In contrast with developed countries, studies on macrosomia in developing countries such as Tunisia are scarce. Furthermore, adverse outcomes due to macrosomia can lead to additional maternal and fetal risks in a resource-limited context because of the restricted availability of obstetric emergency and other essential care (7).
In this context, we conduct this study to determine maternal and neonatal outcomes associated to fetal macrosomia in diabetic and non-diabetic mothers in the University Hospital HediChaker (Sfax, Tunisia).
Methods
This is a cross-sectional study conducted in the department of Obstetrics of the University Hospital HediChaker (Sfax, Tunisia) from 1st January 2013 to 31st December 2013.The research protocol was approved by the Ethics Committee of the hospital. During the study period, 10186 deliveries were registered. The couple macrosomic newborn-mother was included in the study. Macrosomia was defined as a birth weight above 4 kg. Macrosomic newborns transferred to hospital after delivery at home or in another health facility were not included in the study.
A data collection form designed for the purposes of the present study was used to collect from the obstetrical and neonatal records the following data: maternal characteristics (age, parity, gestational term, medical history of hypertension or/and diabetes, previous history of macrosomia or/and fetal death in utero and the delivery mode), neonatal characteristics (birth weight, gender and Apgar score) and fetal and maternal outcomes. Maternal outcomes that were assessed included perineal lacerations, postpartum hemorrhage, uterine atony and uterine hypertonia. Fetal complications were perinatal mortality, respiratory distress, traumatic complications including shoulder dystocia, hypoglycemia and Neonatal Intensive Care Unit admission.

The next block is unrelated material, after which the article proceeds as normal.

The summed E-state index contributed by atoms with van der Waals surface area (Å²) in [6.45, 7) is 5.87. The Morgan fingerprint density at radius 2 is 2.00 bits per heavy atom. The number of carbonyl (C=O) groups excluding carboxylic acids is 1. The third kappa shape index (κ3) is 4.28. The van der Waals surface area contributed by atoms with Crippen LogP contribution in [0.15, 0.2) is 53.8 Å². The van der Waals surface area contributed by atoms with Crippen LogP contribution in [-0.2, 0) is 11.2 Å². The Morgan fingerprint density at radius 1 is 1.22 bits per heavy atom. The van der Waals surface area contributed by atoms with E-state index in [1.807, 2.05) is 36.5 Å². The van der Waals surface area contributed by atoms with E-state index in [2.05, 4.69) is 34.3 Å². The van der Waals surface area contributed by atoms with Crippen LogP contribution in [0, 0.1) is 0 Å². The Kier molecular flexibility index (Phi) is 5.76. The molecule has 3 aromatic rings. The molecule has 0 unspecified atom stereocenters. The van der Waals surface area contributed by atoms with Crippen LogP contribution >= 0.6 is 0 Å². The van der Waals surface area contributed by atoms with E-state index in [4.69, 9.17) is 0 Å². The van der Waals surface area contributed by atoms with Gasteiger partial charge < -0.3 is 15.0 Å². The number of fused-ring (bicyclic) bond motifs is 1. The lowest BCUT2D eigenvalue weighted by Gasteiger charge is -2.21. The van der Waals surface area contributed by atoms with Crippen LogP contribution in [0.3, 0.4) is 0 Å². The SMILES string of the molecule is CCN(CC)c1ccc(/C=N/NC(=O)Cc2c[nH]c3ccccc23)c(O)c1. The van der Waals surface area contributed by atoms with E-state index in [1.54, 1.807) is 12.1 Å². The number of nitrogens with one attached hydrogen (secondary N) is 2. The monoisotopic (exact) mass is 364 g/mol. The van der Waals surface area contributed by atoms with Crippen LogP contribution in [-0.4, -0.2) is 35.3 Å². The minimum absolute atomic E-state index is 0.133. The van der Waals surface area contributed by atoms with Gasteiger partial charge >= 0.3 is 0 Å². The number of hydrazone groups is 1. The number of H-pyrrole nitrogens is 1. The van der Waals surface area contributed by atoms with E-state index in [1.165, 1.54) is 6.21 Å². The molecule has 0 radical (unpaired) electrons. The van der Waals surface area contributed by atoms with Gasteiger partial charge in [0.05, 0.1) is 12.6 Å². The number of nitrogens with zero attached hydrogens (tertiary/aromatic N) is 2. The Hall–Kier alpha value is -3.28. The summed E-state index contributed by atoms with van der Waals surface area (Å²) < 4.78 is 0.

Gestational age was established by providers, and was based on the last menstrual period, ultrasound, and physical exam (6). Diabetes was defined as either pregestational or gestational diabetes of any type (6). The diagnosis of diabetes among mothers was based on the criteria for diabetes established by the American Diabetes Association (8).
Hypertension was defined as any pregestational or gestational hypertensive disorder complicating pregnancy (6), a 5-minute Apgar score below 7 was considered abnormal , perinatal mortality was calculated according to the WHO definition which is death of the child during the period between the 24th week of gestation and the end of the first week of life (including stillbirths) (9), newborns having blood glucose <40 mg per 100 ml were considered with hypoglycemia (10) and finally  postpartum Hemorrhage was considered as an estimated blood loss of more than 500 ml (11).
Statistical analysis was performed using SPSS 18.0 for Windows, and Epi info 6.0.Categorical variables were described by valid percentages, and quantitative variables were described by means and standard deviation. The Chi-2 test was used to compare frequencies. Multivariate analysis was performed using binary logistic regression to identify the complications associated to macrosomic pregnancies with diabetes. A two-tailed p-value of < 0.05 was considered the threshold for statistical significance.
Results